"The general idea is that the foreign-born and native Swedes should get to know each other in a natural way. It works great here and the interest is very big," project manager Emma Andersson told the Swedish newspaper Aftonbladet.
According to the newspaper, the riding club's weekly meetings are teeming with knowledge-hungry refugee children, many of whom have never ridden a horse before. Ulla Andersson at the riding club said that it was particularly important that the refugee children meet the riding girls at the club.
"They are the alpha and the omega. The fact that we are a bunch of older guys here does not matter, it's the integration with other young people that is important, and also fun when it works. I hope both sides think so," Ulla Andersson told Aftonbladet.
"Riding is for everyone. It does not matter where you come from or how old you are, you can still ride horses," Cornelia Larsson said.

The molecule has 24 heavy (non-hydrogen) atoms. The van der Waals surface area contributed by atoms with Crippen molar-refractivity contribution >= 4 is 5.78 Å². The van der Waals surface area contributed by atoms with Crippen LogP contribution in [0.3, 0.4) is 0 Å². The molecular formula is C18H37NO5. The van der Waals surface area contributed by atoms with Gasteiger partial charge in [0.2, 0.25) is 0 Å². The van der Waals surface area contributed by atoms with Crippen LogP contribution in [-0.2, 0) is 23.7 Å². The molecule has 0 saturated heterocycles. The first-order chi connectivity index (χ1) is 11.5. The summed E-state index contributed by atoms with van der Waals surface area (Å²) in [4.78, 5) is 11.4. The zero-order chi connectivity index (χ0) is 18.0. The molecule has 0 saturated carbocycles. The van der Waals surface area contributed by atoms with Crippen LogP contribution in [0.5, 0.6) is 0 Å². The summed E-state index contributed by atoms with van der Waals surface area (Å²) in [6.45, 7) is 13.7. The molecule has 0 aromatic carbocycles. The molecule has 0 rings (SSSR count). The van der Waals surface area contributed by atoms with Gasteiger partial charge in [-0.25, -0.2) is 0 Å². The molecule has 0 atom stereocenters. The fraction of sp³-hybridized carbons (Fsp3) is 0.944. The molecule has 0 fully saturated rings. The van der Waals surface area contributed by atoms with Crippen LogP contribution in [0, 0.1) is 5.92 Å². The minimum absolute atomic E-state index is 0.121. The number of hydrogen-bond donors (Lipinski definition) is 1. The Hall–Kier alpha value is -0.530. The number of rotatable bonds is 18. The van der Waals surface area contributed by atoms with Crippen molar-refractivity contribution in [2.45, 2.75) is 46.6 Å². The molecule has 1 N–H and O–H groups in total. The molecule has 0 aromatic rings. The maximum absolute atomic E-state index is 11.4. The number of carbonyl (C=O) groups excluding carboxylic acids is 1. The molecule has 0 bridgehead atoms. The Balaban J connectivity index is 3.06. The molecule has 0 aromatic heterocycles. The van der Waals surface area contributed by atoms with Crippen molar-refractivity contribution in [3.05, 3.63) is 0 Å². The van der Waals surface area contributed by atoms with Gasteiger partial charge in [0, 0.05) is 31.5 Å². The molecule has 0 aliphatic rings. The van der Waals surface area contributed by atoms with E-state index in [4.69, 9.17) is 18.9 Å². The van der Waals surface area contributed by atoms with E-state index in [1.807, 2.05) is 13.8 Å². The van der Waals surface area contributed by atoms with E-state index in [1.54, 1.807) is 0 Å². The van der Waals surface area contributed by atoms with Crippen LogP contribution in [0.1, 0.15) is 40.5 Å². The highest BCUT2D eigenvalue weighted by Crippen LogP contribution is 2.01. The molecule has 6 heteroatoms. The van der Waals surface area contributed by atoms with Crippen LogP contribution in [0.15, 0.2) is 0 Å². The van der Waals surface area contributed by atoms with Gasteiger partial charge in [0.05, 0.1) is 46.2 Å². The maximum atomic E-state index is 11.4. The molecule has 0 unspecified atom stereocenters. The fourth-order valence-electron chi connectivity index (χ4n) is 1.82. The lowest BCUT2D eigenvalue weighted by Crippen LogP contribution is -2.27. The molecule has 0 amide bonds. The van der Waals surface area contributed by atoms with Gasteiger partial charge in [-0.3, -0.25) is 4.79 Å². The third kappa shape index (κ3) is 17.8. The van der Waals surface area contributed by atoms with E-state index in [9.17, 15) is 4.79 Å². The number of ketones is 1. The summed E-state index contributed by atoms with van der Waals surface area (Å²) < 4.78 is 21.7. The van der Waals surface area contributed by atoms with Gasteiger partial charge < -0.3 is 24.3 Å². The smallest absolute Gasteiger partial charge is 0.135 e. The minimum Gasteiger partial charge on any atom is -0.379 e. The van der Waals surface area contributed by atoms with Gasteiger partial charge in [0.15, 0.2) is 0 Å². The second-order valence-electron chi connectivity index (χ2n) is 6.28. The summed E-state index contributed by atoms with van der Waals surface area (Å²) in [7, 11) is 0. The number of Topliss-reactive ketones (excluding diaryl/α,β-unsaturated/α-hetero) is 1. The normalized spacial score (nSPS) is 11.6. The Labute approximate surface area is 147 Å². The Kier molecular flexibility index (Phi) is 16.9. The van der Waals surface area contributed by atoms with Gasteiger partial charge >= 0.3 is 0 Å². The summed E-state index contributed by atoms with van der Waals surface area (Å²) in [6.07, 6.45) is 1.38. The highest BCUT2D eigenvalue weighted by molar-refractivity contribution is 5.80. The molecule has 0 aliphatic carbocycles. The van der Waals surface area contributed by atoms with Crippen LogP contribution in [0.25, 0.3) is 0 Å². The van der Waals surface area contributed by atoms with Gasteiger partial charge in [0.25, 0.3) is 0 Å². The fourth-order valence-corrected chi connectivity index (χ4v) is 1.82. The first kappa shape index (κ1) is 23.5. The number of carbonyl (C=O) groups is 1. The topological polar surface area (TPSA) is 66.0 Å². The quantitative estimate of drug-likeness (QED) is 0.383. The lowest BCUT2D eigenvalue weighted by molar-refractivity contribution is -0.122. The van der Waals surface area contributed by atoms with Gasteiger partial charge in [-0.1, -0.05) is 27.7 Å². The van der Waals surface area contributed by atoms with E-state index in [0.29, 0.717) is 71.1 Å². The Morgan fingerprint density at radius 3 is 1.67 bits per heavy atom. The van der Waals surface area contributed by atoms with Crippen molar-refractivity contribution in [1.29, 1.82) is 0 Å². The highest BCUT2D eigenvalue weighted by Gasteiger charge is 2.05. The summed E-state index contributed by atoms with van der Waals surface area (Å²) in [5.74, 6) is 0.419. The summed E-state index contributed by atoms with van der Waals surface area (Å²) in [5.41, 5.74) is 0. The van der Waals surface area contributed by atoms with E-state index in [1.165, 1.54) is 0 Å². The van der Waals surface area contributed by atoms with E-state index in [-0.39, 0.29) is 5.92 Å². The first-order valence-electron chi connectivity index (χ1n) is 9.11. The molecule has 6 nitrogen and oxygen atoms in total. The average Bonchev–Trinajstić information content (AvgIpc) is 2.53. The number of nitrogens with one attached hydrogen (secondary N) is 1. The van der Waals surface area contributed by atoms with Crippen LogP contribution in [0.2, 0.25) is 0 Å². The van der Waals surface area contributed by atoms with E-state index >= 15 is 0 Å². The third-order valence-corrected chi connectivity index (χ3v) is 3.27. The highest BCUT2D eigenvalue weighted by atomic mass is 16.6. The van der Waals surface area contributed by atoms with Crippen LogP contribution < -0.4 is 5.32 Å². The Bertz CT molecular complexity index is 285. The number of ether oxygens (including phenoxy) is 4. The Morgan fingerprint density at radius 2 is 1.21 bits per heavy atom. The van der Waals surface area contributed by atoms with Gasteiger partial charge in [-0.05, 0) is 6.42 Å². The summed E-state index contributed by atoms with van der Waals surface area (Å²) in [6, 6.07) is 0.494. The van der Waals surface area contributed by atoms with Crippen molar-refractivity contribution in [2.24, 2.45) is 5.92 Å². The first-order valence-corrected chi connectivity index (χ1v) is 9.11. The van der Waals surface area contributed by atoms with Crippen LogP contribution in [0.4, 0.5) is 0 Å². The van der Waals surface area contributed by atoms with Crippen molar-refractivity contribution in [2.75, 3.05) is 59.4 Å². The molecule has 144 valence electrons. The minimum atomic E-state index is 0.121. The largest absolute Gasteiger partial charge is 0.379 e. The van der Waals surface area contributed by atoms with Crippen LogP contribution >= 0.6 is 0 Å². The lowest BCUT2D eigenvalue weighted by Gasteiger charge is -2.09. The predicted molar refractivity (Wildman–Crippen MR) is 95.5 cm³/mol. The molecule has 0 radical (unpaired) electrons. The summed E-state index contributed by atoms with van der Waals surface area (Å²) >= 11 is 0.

The unorthodox equestrianism project has stirred a hot debate on Swedish social media. Some users thought it was unfair of the municipality to offer immigrant kids a free opportunity, while Swedish kids still have to pay for it. Others voiced fears of violence and abuse as Swedish girls and foreign-born adolescents are teamed together.
The idea of a camel center in the middle of Sweden was ridiculed in the Swedish social media, whereas Expressen's columnist Naomi Abramowicz found the idea of inviting immigrants to work with animals racist.
"Thus, the vision for Gothenburg's troubled suburbs is as follows: camels, goats and horse-drawn lawn mowers. And then a splash of camel milk for better health," Naomi Abramowicz wrote derisively.
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